Conservatives, most prominently those associated with the influential Federalist Society, vowed after Souter to never let a Supreme Court nominee go to waste. Trump's nominees have come from heavily vetted lists of conservative judges.
In the decades following Souter's confirmation, the politicization of the court has increased. Each subsequent president has placed two justices on the court, and so far, there has not been another ideological surprise.
"I think that it is less likely that someone appointed by a president of either party is going to be a complete surprise philosophically," Jay said. But, he added, judicial philosophies don't always line up neatly with political ideology.
Jay noted that one of Souter's most important legacies was his decision to retire in 2009, at just 69 years old. Souter famously disliked Washington, but his retirement also opened up the door for President Barack Obama to name a liberal to the court. He named Sotomayor.
Thomas arrived at the court with more fanfare but not much more of a paper trail than Souter. Bush plucked Thomas from the D.C. Circuit Court of Appeals, where he had appointed him less than two years earlier.
The former Reagan administration official's confirmation process was dogged by controversy after one of his former staffers, Anita Hill, accused him of sexual harassment. Thomas denied the allegations and slammed the confirmation process.
"As a black American, as far as I'm concerned it is a high-tech lynching for uppity blacks who in any way deign to think for themselves, to do for themselves, to have different ideas," Thomas said. The process echoed in the contentious confirmation of Justice Brett Kavanaugh earlier this year.
While on the court, Thomas has served as a prolific dissenter, expressing his originalist views of the law in opinions often joined by none of his fellow justices. Those opinions haven't always created Supreme Court precedent, but they have been influential in lower courts and in shaping conservative legal thought.
On the court, his greatest impact has been his willingness to do away with precedent, said Marisa Maleck, who clerked for Thomas in the 2015 term and is now a senior associate at the law firm King & Spalding.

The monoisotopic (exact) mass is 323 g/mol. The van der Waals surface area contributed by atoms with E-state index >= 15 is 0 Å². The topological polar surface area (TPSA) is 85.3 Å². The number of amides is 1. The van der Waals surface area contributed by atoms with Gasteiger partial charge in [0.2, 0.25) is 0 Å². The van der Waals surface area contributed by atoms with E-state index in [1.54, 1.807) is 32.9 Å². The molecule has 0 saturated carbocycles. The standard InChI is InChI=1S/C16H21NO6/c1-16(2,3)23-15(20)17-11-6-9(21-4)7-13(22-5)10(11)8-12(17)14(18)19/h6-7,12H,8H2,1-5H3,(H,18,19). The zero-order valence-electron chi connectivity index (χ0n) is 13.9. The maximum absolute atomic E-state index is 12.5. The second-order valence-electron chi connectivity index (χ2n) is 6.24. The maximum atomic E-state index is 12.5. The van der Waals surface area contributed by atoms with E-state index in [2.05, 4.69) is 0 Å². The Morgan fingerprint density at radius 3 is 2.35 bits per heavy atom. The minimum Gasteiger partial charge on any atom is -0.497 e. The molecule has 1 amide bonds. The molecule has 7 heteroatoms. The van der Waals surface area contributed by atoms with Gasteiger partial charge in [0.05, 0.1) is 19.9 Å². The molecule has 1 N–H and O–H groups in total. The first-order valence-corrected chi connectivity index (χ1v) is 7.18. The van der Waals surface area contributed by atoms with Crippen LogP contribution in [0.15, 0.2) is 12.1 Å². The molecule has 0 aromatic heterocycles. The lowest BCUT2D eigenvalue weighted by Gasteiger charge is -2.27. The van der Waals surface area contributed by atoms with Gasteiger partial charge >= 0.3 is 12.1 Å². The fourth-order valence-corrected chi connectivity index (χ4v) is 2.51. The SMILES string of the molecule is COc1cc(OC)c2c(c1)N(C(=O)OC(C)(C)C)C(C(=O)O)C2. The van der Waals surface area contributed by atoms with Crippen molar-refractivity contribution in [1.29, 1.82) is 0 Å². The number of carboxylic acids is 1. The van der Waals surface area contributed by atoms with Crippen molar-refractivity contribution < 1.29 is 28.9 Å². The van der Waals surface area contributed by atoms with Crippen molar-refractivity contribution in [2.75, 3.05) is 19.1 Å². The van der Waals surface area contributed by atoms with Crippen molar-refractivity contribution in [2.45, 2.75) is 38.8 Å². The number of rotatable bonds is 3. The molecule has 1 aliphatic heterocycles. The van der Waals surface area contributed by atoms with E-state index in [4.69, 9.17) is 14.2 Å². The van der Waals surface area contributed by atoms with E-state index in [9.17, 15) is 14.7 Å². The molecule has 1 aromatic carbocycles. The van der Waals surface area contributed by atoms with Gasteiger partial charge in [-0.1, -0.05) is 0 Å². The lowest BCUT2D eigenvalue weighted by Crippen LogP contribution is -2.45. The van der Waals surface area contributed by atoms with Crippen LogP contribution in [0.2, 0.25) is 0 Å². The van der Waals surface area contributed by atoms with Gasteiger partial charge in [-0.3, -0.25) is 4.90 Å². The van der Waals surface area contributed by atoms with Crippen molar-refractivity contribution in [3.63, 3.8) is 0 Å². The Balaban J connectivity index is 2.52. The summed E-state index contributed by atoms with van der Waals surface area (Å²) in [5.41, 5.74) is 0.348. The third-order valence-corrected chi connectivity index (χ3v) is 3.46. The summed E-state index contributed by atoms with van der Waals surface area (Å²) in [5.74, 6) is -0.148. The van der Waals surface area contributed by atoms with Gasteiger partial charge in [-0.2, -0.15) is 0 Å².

"He says, if we got it wrong, I don't really care, we shouldn't keep getting it wrong and compounding the error," Maleck said.
Thomas' influence also extends to the executive branch. An unusually large number of his former clerks serve in the Trump administration, according to an analysis by The Associated Press. Maleck suggested that could be because of the prominent role members of the Federalist Society have played in assisting the president in staffing.
"There is a natural overlap, the small inner circle," Maleck said.
The list of former Thomas clerks in the Trump administration includes officials in influential posts such as Neomi Rao, who oversees the administration's efforts to pare back regulation. Trump recently nominated Rao to replace Kavanaugh on the D.C. Circuit Court.
The full measure of Thomas's legacy on the court is hard to judge while he remains on the bench. But Thomas is "closer to galvanizing majorities and being in majorities than he ever has been, and so maybe that gives us a sense," according to Richmond University's Tobias.
The legacy could instantly grow should the 70-year-old Thomas retire before 2020. There is some speculation that he could do so in order to assure Trump gets to select his replacement.
"I don't know if he wants to serve another eight years, but he might," Tobias said. "It's hard to imagine him sitting at home and playing pingpong."